originally in Botsotso, no. 16 Velislav Milov started his own religion on the first day of March. Of course he never planned such a preposterous thing. It happened in a fit of pique.  Nevertheless, the signs were there to see. A stomach bug two days earlier all but forced a fast upon Milov. The night before that, there’d been a truly terrible storm, his dogs pissing themselves as thunder banged and rolled. Sitting on his balcony on the first day of March, the wood still soggy after the deluge, Milov pondered the state of his life. He was sixty-six and the first year of his retirement was a disappointment. His health was failing. All the fantasies he had stored up, hoping to act upon at this stage of life, fantasies cherished, taken out from time to time during a working day, like a matchbox car still in its cellophane covering, excitedly considered from all angles, these …

The Life And Times Of Tsietsi (Part 1)

A Portrait of Greatness Beginnings and Antecedents Was Tsietsi born in 1954 as tradition has it, or in 1963 as contemporary scholars maintain? Howard Missy, his most recent biographer, suggests 1954.  The fact is Tsietsi must have increased his age by a few years, either from vanity or to add to his prestige.  It is certain he was born at Zeerust, the son of Sese kaModise and his wife, Cecilia; that from his earliest childhood he showed a leaning towards politics and that, at the age of eight, he was sent with his older brother Tefo to an uncle, to receive political education from a Sharpeville veteran. The two brothers started with John Gumede, an Africanist, who afterwards sent them on to the cell of Reggie Khumalo.  But Tsietsi had little enthusiasm for Khumalo’s “stiff and laboured” style.  He had already singled out the right man for himself: Zacharia Hlatswayo, at whose side he worked …


He had impeccable credentials.  Impeccable even though he missed Seattle but that was for meningitis.  He was in the very front ranks at Genoa where he shed blood with a hundred militants and was deported with a bandage still seeping.  In the camps in the forests preparing for Berlin he fashioned an affinity with twenty-four other comrades.  They came up with a non-violent, anti-authoritarian tactic that was Gandhi 2.0.  With arms taped to their sides, they threw their bodies at the police and Black Bloc equally, and received rather bluer bruises from the latter.  In between these excitements he traipsed between squats, lent money to teenage hackers, wrote pamphlets misleading the cops, cooked collectively and had sex unpossessively on all the northern continents. But it was in the South where he really made his name.  His first visit to the camp-sites of Porto Allegre gave rise in him to an indignation at the luminaries that …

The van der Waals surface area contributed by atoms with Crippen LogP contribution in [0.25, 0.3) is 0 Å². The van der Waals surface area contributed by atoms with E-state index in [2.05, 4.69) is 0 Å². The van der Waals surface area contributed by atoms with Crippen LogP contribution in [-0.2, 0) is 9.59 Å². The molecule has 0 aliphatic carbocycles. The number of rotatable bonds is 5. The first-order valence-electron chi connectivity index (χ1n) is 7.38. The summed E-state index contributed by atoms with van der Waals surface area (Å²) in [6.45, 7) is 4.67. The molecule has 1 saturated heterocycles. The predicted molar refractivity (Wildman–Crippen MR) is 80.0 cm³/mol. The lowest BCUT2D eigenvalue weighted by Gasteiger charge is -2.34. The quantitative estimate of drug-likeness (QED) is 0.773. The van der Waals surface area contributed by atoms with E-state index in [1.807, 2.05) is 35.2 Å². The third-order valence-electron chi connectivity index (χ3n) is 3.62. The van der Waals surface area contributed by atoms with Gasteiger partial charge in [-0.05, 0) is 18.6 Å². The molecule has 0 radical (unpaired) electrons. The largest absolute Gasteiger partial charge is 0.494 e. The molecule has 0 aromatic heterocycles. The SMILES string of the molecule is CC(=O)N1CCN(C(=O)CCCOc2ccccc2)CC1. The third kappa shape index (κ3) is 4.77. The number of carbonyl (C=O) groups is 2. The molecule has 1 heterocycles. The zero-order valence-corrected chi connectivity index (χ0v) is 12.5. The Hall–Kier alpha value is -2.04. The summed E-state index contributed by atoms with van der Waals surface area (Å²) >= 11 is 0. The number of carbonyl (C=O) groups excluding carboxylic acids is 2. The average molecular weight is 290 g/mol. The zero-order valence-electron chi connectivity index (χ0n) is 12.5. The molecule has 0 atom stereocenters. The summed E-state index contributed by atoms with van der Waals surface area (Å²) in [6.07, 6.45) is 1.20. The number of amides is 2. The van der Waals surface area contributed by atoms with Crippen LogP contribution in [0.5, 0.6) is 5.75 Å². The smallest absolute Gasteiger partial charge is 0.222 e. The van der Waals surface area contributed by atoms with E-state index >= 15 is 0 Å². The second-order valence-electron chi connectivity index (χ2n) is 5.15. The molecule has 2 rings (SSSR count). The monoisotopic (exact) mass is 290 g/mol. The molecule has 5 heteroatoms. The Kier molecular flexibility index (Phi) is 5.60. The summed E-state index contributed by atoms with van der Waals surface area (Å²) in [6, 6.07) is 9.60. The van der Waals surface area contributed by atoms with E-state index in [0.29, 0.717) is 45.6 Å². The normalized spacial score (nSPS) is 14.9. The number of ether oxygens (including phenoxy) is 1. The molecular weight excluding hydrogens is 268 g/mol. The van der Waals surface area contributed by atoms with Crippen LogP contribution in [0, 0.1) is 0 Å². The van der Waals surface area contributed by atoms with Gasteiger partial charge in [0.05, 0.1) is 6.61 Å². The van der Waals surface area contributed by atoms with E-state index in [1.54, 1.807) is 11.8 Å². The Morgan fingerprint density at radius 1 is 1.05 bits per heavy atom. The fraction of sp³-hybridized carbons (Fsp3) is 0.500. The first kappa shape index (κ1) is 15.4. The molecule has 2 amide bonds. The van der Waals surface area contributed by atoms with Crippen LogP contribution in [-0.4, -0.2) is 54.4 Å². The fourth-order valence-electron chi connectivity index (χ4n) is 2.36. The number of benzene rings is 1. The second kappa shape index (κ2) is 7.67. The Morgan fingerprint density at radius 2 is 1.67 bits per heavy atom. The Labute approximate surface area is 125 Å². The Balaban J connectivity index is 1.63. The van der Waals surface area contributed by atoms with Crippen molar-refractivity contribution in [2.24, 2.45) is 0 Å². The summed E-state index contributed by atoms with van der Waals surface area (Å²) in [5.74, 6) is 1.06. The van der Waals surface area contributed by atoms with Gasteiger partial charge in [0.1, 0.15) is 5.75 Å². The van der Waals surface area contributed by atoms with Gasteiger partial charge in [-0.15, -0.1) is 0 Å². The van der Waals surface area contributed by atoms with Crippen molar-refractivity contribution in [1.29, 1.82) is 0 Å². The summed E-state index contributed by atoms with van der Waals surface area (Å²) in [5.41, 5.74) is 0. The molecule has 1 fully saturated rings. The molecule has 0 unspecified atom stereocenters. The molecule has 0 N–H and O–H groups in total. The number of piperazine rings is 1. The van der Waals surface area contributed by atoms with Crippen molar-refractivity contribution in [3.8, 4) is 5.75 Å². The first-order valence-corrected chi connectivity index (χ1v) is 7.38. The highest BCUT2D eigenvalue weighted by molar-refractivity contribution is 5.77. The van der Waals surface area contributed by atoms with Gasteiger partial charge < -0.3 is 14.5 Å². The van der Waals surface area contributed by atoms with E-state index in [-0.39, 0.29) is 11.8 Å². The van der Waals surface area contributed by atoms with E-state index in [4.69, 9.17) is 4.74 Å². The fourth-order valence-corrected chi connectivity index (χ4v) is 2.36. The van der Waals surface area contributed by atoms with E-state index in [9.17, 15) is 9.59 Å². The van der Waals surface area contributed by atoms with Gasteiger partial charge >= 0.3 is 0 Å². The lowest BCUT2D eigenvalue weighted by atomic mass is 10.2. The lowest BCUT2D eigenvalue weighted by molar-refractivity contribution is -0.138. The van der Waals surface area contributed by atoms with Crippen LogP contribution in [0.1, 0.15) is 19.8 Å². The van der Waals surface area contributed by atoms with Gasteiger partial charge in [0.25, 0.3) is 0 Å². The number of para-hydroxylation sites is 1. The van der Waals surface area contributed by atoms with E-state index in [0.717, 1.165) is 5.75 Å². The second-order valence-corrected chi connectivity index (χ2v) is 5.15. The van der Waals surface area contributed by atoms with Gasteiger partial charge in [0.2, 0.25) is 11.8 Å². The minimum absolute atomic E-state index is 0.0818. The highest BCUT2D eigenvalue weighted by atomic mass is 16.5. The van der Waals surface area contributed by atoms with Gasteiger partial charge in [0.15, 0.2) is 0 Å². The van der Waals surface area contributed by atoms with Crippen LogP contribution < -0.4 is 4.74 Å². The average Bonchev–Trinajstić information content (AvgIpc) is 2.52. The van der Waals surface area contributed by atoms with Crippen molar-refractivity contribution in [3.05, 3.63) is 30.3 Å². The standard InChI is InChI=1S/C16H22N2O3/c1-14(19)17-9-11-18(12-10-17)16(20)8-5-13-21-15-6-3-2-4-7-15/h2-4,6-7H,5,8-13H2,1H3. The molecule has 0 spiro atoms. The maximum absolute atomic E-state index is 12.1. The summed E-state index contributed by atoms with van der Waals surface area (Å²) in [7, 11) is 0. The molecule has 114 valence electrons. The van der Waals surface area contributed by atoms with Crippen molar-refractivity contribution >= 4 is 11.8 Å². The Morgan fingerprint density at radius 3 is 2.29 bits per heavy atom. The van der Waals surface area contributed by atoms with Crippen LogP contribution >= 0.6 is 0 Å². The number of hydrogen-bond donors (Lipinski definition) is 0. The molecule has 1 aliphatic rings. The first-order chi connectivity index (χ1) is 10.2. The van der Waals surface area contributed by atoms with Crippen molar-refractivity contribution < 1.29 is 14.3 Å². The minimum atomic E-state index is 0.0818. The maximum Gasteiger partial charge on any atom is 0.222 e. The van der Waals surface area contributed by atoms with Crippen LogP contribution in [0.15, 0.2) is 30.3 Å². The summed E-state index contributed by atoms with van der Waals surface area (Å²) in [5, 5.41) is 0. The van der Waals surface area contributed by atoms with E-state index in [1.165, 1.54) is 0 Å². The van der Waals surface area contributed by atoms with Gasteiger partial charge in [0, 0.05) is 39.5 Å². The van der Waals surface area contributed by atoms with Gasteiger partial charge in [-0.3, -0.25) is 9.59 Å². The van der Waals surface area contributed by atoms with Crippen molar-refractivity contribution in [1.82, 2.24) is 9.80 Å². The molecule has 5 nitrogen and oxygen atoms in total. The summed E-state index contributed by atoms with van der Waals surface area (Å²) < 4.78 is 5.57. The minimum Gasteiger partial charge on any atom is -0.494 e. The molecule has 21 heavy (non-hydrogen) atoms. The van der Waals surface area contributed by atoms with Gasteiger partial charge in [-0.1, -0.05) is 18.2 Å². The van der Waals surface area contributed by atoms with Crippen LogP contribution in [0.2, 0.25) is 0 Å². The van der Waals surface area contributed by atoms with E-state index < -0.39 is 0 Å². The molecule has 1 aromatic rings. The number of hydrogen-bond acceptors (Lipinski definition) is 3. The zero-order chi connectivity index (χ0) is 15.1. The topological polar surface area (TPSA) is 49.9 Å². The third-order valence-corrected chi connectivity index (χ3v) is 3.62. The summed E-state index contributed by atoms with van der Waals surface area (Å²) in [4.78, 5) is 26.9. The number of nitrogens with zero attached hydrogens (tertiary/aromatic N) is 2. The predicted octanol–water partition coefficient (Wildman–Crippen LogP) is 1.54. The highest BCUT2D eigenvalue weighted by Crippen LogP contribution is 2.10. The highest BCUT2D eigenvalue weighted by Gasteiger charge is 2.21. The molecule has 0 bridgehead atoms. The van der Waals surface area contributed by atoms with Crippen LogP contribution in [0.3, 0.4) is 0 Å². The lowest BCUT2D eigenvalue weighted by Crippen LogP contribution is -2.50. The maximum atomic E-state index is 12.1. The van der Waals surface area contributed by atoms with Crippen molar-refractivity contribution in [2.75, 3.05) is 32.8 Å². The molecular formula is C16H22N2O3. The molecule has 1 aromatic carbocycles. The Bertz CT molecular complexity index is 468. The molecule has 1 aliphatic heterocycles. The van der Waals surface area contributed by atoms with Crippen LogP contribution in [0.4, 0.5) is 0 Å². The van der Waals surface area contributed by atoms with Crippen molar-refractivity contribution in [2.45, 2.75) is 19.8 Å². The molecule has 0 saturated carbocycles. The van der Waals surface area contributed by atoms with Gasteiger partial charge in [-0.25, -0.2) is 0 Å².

Limits to managerial prerogative

You are a union organiser preparing for a strike at a tyre manufacturer.  The dispute concerns shift patterns, which the employer has unilaterally changed.  Although the total number of hours worked each week remains the same, the difference between the old and new shift patterns is significant.  Workers who never worked weekends must now do Saturday and Sunday shifts every so often.  The beneficial, four-day long weekend that came up during the old shift cycle is also gone.  The way workers have run their lives for years is overturned.  Church, sport and the long-weekend visits of many to their family in the rural areas are disrupted.    They are angry.

Driven to drink

Heinrich Böhmke, Originally posted in HRFuture The festive season has come and gone and it’s back to work for those who have a job in the delicate 2009 labour market.  For employees in the service industry – the smiling waitrons, tour-guides and shop-assistants – December has been all about work. The lady who gave me my Christmas haircut said it is her busiest month. She put in punishing overtime and hardly got any sleep. This was clear in her bleary eyes and distracted manner. I sat very still when she brought out the razor for my side-burns. There are other employees for whom exacting overtime regimens are not seasonal but chronic. So understaffed are certain hospitals, so lacking are millwright skills, that some devoted employees find themselves routinely over-worked. It is too easy to say that this is their choice. In some workplaces just keeping things afloat requires all hands on deck at all times. …

The Benefits and Technique of Fence Line Weaning

Calves are optimally weaned from cows from between four to six months after birth. If this does not happen, a calf will continue suckling until deep into its first year, negatively affecting the condition and fertility of the cow. Farmers with large properties accomplish the separation simply by moving weaners to camps far from their dams. This is not an option for smaller scale farmers. They might sell calves out of hand after weaning with the downside that the animals have not yet put on weight and fetch a poor price. Alternatively, they resort to nose-rings or isolate calves in kraals for weeks on end. These are hugely stressful, drawn-out and visually cruel processes for both generations of animal.

Liquidation, A Stilfontein Story (2005)

A documentary about the devastating economic ripple effected by the closure of the DRD gold mine in the town of Stilfontein in South Africa. Abandoned by their employers and the government, the unions and local residents came together to avert a food crisis. Produced by Heinrich Böhmke of Xalanga Peak Productions. Co directed by Aoibheann O’Sullivan and Heinrich Böhmke. Music: “Skeleton Coast” courtesy of Nibs Van der Spuy, from the album “Lines of my Face” © 1999 Greenhouse Music “Hoekom” courtesy of Disselblom, from the album “Goud en Marog” © 2004 Geblikte Afrikaans. Additional Stills: Reint Dykema Links on youtube: Part 1: Part 2: Part 3: